Freezer burn

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Freezer burn on a piece of beef

Freezer burn is a condition that occurs when frozen food has been damaged by dehydration and oxidation, due to air reaching the food.[1] It is generally induced by substandard (non-airtight) packaging.

Cause and effects[edit]

Freezer burn is not a food safety risk. It appears as grayish-brown leathery spots on frozen food, and occurs when air reaches the food's surface and dries the product. This can happen when food is not securely wrapped in air-tight packaging. Color changes result from chemical changes in the food's pigment. Although undesirable, freezer burn does not make the food unsafe. It merely causes dry spots in foods.[2]

The condition is primarily caused by sublimation. Water evaporates at all temperatures, even from the surface of solid ice. If air adjacent to ice is cold enough (so the ice won't melt) and the air is dry enough, water molecules go directly from solid phase (ice) to gaseous phase (vapour) without going through a liquid phase. When the constantly vibrating water molecules in foods stored in a freezer migrate to the surface, crystals of ice outside of the solid food are formed, and some water molecules escape into the air (by sublimation). The meat parts now deprived of moisture become dry and shrivelled and look burnt. In meats, air can cause fats to oxidize.

This process occurs even if the package has never been opened, due to the tendency for all molecules, especially water, to escape solids via vapour pressure. Fluctuations in temperature within a freezer also contribute to the onset of freezer burn because such fluctuations set up temperature gradients within the solid food and air in the freezer, which create additional impetus for water molecules to move from their original positions.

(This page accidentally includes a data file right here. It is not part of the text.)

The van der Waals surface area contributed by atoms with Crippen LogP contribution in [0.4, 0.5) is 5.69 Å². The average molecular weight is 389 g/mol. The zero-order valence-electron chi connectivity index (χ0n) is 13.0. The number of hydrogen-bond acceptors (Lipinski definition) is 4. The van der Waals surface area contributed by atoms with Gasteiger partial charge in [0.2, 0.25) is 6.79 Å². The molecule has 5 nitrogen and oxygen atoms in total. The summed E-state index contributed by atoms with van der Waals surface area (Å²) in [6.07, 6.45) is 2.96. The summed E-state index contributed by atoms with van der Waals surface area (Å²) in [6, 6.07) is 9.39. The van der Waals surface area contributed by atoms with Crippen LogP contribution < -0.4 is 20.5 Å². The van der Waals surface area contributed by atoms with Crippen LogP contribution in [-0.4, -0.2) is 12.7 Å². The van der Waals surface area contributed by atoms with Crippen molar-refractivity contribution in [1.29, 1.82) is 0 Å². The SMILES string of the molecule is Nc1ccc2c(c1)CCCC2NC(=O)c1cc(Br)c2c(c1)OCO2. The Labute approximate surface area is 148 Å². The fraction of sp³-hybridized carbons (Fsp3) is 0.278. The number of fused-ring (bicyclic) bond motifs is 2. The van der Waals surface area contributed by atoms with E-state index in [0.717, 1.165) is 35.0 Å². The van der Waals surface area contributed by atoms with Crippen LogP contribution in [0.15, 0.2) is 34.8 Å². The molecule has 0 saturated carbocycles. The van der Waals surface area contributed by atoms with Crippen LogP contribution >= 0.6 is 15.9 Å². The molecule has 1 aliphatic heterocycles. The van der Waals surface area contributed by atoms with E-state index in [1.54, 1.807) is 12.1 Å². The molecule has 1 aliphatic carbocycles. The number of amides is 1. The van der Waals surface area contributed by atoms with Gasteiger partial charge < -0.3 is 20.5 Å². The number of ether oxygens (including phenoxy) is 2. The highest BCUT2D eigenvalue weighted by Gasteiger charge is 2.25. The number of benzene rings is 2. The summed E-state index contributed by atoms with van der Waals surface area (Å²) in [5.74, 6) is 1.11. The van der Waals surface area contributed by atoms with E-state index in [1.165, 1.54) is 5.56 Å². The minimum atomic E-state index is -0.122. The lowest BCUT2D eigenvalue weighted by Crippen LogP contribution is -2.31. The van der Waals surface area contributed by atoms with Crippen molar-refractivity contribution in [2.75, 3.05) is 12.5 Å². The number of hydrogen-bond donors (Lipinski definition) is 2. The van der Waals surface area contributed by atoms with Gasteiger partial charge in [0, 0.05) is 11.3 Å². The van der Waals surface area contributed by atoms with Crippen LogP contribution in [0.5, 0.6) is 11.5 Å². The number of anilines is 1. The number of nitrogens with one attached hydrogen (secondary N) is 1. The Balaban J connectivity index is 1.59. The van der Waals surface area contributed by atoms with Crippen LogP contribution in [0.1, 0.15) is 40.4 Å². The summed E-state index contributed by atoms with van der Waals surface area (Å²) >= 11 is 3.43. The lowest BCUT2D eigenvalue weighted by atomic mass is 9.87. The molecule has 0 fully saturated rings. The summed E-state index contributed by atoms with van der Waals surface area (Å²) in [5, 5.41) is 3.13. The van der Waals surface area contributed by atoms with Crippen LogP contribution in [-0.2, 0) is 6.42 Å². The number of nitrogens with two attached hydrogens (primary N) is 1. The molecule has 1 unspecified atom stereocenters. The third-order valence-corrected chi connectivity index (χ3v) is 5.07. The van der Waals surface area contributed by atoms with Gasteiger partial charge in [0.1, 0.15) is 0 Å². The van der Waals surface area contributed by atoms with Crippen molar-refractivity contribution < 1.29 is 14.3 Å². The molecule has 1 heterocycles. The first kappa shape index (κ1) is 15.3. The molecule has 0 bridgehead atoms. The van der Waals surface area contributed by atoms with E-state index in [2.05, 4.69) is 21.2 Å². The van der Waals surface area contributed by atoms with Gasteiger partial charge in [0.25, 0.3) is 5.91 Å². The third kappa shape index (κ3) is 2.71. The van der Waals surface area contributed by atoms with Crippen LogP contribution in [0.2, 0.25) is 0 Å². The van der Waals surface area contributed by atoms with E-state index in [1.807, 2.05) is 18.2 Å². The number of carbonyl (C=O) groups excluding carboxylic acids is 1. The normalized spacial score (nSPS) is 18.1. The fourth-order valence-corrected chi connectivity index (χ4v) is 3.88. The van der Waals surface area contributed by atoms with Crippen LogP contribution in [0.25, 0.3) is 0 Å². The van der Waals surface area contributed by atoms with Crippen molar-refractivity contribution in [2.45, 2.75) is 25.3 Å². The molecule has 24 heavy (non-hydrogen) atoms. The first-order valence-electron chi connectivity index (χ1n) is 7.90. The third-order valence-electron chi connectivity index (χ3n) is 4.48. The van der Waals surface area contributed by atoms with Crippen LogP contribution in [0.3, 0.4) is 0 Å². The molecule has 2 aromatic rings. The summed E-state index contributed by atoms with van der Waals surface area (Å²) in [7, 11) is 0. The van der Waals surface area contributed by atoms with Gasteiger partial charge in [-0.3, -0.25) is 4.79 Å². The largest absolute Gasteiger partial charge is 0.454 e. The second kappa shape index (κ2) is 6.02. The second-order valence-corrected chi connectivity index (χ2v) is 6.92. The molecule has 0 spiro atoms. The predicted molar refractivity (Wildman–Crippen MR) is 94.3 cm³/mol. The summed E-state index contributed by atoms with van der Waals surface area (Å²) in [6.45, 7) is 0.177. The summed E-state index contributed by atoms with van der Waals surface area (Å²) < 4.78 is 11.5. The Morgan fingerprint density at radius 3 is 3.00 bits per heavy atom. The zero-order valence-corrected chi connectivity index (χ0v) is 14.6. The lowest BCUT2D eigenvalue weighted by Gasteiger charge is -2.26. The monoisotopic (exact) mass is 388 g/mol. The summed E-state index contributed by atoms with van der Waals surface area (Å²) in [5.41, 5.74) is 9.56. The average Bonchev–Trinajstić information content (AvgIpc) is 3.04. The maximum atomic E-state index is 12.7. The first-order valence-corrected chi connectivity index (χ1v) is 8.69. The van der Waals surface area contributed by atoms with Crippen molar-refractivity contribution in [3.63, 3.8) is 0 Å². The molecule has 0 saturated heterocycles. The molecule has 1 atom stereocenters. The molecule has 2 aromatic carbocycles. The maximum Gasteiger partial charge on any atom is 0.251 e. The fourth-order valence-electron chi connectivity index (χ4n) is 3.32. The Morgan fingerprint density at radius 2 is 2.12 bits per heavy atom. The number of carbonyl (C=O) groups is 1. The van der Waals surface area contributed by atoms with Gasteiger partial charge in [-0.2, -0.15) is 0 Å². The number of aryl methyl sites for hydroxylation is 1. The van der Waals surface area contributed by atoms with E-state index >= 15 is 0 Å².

It is possible to slow freezer burn by filling plastic containers with water (leaving room for expansion) and leaving them open in the freezer to help maintain humidity. Proper packaging can also help delay freezer burn because small, air-tight packaging allows local homeostasis of humidity, and, to a lesser degree, temperature, although current available packaging cannot do this perfectly.

Meats and vegetables stored in a manual-defrost freezer will last longer than those stored in automatic-defrost freezers. That is because the temperature of a manual defrost freezer remains closer to 0 °F/-18 °C while the temperature of automatic defrost freezers fluctuates[citation needed], and because automatic-defrost freezers have drier air, thus the rate of sublimation increases. Food with freezer burn, though dried and wrinkled, is safe to eat. However, food afflicted with freezer burn may have an unpleasant flavour. In most cases, it is sufficient to remove the parts affected by freezer burn.

See also[edit]

References[edit]

  1. ^ What is "freezer burn?"; Everyday Mysteries: Fun Science Facts from the Library of Congress)
  2. ^ Does "freezer burn" make food unsafe?, USFDA.